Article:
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The PN Is Dead And Only A Radical Rethink Can Resurrect It

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The PN is dead, and there’s little Bernard Grech can do to resurrect its corpse.

It’s been almost 14 years since the PN last won an election. Since then, the once leading political force has faced drubbing after drubbing in every election since 2008, losing votes every time Maltese voters go to the polls.

And if successive losses in almost 10 elections weren’t bad enough, surveys show that the gap shows no signs of diminishing, with the PN currently 50,000 votes behind.

However, despite being on its fourth leader, the PN has failed to realise that its mammoth problems go far deeper than whoever is at the helm.

It has no vision or identity, expecting people to simply join the party’s cause based on anti-Labour government cause. Its parliamentary group is populated by has-beens with an outdated political outlook that have been resoundingly rejected by the electorate time and time again.

The PN over the last decade and a half have responded to their miserable defeats with a two-pronged approach. Authoring long-winded reports that are subsequently ignored, and instituting a revolving door policy for its leaders, who are attributed most blame, allowing the truly incompetent to continue on.

At present, the PN is always far too late in issuing comments or counters to key proposals, like with the cannabis reform, where it did not even participate in the consultation process. When it does, it more often than not keeps in line with the status quo, choosing to listen to a parliamentary group that is well past its sell-by date.

The party today only seems to take a firm stand on current social issues that, in truth, actually affect a few people. When it comes to critical issues like hunting, overdevelopment, pollution, education, the environment, and many other things, the party continues to play it safe.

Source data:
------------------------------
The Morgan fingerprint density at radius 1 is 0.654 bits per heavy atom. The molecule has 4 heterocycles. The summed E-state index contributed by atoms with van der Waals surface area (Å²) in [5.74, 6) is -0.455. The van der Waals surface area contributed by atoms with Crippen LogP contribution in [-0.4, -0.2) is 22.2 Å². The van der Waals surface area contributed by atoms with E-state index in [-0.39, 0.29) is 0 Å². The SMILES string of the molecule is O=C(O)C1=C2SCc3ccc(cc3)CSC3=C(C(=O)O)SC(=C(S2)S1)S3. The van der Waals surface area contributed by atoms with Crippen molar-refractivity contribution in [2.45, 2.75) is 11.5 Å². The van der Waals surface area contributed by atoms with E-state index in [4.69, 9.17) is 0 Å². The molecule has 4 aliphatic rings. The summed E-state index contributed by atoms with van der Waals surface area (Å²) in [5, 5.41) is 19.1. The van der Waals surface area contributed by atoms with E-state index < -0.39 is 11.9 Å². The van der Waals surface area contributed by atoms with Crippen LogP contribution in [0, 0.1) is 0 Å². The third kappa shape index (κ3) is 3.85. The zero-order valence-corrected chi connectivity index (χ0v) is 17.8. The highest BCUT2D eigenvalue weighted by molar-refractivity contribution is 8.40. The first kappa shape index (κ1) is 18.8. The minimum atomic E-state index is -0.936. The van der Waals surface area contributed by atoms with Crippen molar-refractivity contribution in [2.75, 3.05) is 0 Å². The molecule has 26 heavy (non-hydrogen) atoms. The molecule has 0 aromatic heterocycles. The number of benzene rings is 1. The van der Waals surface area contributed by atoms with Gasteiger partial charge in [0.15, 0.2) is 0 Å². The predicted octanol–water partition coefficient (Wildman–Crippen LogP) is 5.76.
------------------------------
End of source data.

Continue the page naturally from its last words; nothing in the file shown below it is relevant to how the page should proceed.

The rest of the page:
Whether it’s to help big business, preserve whatever votes it has left, or simply a lack of vision to propose actual policy is up to you.

The PN once welcomed young people in its droves within its fold with its promises of EU membership and modernisation, inspiring the minds of entire generations. Back then, it was forward-looking and progressive. Today, it’s a party so entrenched in the past that it stands no chance of having a future.

Worryingly, it seems that the PN still fails to really understand Maltese voters, continuously getting wrapped up in standalone issues that crop up in the political cycle, rather than building a credible alternative government that can keep the economy afloat while rebuilding everything Malta has lost over the last 10 years.

In the space of a year, Grech has tried his utmost in bringing fresh ideas and people into the party. However, recent events prove that the new blood stands little chance of convincing the old guard that a change in direction is vital.

First, there was Grech’s abortion declaration, where he proudly told the nation that no one in favour of legalising abortion would be allowed to represent the PN. It’s perfectly fine to have a position, alienating droves of people is another thing altogether.

Then, there was the PN’s bizarre u-turn on cannabis reform months after Grech announced his support for the White Paper, showing the new leader’s inability to even convince his own party on a new, modern vision.

The moves seem to run completely at odds with the younger, more liberal wing of the party, who for the past two decades have wrestled with other factions that simply do not see eye to eye on a majority of issues.

Whatever the outcome, Bernard Grech is the one who always loses, by not providing any coherence to anyone who does not live and die by those issues. Ultimately, Grech is the one who looks weak and confused, despite the party as a whole being at fault.

And, just think what sort of message that sends to younger generations, who have far more liberal positions when it comes to those issues. The PN has labelled many of them as criminals who are not welcome within the party.

By opening up the vote to 16-year-olds, the government has introduced a whole new generation of voters to the electorate, who will likely set out their political allegiance for the decades to come. Losing them will be the final nail in the coffin for the PN.

What’s clear is that the PN leader is being led by his parliamentary group, who are far more concerned with keeping their seats in 2022 than turning the PN into a party that can actually get elected.

It seems that for the time being, Grech is willing to sacrifice gaining any ground with Malta’s new voters and members by listening to an irrelevant old guard that will likely be out of politics by the end of this decade.